The Queen’s gave her 2013 speech at the opening of Parliament this morning.
The Queen’s speech did not contain any explicit mention of the Communications Data Bill, but did make reference to proposals aimed at making it easier for law enforcement to match IP addresses to individuals.
My government will continue to reduce crime and protect national security. Legislation will be introduced to reform the way in which offenders are rehabilitated in England and Wales.
Legislation will be brought forward to introduce new powers to tackle anti-social behaviour, cut crime and further reform the police.
In relation to the problem of matching internet protocol addresses, my government will bring forward proposals to enable the protection of the public and the investigation of crime in cyberspace.
The government provides more details in the briefing notes on the Queen’s Speech:
[IP] addresses are generally shared between a number of people. In order to know who has actually sent an email or made a Skype call, the police need to know who used a certain IP address at a given point in time. Without this, if a suspect used the internet to communicate instead of making a phone call, it may not be possible for the police to identify them.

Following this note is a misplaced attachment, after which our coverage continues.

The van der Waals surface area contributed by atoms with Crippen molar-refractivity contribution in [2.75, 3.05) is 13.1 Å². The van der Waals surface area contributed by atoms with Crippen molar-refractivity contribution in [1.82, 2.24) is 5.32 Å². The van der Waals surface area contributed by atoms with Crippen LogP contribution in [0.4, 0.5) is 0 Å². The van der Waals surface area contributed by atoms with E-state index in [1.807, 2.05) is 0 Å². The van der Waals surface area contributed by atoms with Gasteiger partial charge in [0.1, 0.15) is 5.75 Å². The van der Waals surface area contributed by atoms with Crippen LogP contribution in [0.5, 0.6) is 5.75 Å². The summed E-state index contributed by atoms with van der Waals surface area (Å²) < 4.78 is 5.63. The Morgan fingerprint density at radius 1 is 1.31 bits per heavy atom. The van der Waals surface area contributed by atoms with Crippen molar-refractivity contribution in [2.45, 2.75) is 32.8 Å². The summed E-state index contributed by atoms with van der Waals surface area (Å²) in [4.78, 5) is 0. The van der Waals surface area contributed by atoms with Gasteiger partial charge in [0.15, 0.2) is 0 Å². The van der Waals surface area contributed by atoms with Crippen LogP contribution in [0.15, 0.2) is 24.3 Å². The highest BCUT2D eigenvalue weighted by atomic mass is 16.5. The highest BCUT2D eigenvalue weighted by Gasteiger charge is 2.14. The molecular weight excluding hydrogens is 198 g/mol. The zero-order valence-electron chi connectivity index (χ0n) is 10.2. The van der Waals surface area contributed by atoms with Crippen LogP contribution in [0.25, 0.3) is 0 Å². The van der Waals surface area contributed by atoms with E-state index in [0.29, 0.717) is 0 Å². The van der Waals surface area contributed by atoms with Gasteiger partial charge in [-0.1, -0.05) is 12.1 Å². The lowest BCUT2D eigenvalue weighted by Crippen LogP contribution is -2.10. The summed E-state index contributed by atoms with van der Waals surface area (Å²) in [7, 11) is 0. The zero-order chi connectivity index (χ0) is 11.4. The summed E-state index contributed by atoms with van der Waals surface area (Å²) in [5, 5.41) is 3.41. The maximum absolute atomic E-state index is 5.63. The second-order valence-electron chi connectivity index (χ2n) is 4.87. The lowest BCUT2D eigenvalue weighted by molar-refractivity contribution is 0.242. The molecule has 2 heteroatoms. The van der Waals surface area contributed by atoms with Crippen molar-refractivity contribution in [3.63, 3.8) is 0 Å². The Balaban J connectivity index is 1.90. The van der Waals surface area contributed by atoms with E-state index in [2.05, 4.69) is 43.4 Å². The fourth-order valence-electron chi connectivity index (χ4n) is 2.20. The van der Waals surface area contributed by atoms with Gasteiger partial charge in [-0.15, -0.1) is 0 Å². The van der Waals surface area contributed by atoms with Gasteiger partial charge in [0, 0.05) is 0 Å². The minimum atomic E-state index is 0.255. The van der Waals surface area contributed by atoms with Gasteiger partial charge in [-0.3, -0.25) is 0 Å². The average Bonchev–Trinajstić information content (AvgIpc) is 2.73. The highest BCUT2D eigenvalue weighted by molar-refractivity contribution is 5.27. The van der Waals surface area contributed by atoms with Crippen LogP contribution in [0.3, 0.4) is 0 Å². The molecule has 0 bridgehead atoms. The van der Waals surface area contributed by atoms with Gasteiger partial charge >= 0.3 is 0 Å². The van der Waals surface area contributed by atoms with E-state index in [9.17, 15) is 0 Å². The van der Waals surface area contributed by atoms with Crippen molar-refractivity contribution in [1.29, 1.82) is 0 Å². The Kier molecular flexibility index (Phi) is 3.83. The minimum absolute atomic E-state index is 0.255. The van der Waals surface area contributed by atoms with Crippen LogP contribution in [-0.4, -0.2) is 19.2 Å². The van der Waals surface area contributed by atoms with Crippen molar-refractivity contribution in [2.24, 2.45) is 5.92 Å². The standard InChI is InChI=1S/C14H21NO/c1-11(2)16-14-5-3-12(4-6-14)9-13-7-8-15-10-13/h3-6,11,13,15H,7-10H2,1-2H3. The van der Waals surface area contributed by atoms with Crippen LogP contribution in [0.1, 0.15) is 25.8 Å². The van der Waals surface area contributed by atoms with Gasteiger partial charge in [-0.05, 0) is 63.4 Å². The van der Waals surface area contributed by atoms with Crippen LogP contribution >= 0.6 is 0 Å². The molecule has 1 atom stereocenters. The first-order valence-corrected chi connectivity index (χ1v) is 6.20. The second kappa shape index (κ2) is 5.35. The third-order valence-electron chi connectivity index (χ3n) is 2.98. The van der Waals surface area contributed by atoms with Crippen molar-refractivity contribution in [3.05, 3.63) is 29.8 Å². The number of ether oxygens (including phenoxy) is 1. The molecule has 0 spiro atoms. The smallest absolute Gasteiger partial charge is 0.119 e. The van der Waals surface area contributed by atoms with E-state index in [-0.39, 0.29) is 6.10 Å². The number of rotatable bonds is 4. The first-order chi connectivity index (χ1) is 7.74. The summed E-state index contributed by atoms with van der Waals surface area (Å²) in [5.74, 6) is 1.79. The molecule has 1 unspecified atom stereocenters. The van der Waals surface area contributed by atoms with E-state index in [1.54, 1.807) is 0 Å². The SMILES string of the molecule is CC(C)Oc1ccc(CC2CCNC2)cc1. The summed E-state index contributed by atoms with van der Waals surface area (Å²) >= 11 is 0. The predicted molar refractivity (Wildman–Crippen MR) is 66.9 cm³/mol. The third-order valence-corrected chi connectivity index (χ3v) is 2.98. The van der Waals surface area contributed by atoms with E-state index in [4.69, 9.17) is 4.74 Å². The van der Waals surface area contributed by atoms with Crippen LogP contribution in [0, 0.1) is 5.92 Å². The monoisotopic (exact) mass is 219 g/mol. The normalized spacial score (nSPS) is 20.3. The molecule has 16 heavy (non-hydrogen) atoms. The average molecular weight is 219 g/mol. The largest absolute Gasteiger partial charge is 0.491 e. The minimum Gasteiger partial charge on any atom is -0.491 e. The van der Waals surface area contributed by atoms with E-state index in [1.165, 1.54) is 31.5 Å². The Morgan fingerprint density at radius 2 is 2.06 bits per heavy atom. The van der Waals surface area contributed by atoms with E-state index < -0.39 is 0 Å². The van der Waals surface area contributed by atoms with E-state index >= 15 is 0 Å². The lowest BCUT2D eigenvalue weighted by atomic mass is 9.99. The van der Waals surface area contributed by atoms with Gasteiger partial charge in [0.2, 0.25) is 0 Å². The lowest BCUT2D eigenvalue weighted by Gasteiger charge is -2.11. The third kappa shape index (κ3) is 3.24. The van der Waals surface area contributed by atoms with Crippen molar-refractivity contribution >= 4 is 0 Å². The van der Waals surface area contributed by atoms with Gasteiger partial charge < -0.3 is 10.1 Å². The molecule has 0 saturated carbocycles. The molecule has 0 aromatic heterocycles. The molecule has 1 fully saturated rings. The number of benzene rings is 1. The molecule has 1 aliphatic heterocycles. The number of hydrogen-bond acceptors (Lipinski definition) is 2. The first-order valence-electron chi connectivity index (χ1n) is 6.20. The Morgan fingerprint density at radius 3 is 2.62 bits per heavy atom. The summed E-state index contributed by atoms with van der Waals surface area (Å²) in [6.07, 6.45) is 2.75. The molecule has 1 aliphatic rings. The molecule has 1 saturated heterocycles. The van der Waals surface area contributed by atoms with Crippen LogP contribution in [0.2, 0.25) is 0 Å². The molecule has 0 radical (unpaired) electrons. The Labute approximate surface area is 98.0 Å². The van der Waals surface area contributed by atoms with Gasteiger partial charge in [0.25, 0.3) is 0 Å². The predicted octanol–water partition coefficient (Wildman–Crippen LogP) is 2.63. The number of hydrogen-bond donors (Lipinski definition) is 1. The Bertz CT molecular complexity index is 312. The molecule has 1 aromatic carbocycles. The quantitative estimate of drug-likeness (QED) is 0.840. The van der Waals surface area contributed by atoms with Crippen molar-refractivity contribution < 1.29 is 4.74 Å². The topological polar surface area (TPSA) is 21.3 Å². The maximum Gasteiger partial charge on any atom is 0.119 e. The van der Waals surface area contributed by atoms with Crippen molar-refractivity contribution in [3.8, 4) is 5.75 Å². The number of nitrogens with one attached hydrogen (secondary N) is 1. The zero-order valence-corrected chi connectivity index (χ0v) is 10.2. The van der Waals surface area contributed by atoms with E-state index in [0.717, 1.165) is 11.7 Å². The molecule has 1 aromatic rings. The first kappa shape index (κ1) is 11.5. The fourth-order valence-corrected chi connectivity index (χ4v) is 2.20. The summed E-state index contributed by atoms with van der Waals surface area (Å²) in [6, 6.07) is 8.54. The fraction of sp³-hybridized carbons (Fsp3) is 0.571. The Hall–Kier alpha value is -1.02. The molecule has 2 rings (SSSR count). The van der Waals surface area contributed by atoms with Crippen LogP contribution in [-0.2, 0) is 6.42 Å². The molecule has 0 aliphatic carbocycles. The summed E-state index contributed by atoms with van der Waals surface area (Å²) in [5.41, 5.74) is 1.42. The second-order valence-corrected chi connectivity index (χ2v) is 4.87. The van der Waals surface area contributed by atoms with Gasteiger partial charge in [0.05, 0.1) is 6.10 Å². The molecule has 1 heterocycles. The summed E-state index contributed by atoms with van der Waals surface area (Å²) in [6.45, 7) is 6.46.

The Government is looking at ways of addressing this issue with CSPs. It may involve legislation.
Commentators have linked these proposals to comments made by Deputy Prime Minister Nick Clegg in April, suggesting that the government could be considering some sort of intervention relating to IPv6 adoption.
Right now, there are not enough IP addresses to go round for all of the devices being used. Temporary addresses are attached to computers and phones while they are online, but the records of these are patchy, which means they cannot easily be matched back to individuals.
The police say a clearer picture would be a huge help in their investigations and we should explore how that can be done.
— Nick Clegg, writing in The Telegraph
LINX understands that this most likely relates to ensuring that the introduction of Carrier Grade Network Address Translation (CGN) does not undermine the effectiveness of the existing data retention regulations, by requiring the retention of port numbers where necessary to maintain traceability.
New copyright enforcement measures are also on the horizon.
A bill will be introduced to reduce the burden of excessive regulation on businesses. A further bill will make it easier for businesses to protect their intellectual property.
According to the government, the Intellectual Property Bill will implement a number of changes, including “implementing a Unified Patent Court”, creating criminal penalties for infringement of UK registered design rights, and “making design ownership clearer to encourage trade in design intangible assets and reduce costs for business”.
In addition, a Draft Consumer Rights Bill will be proposed in order to “update the law to take account of purchases of digital content”.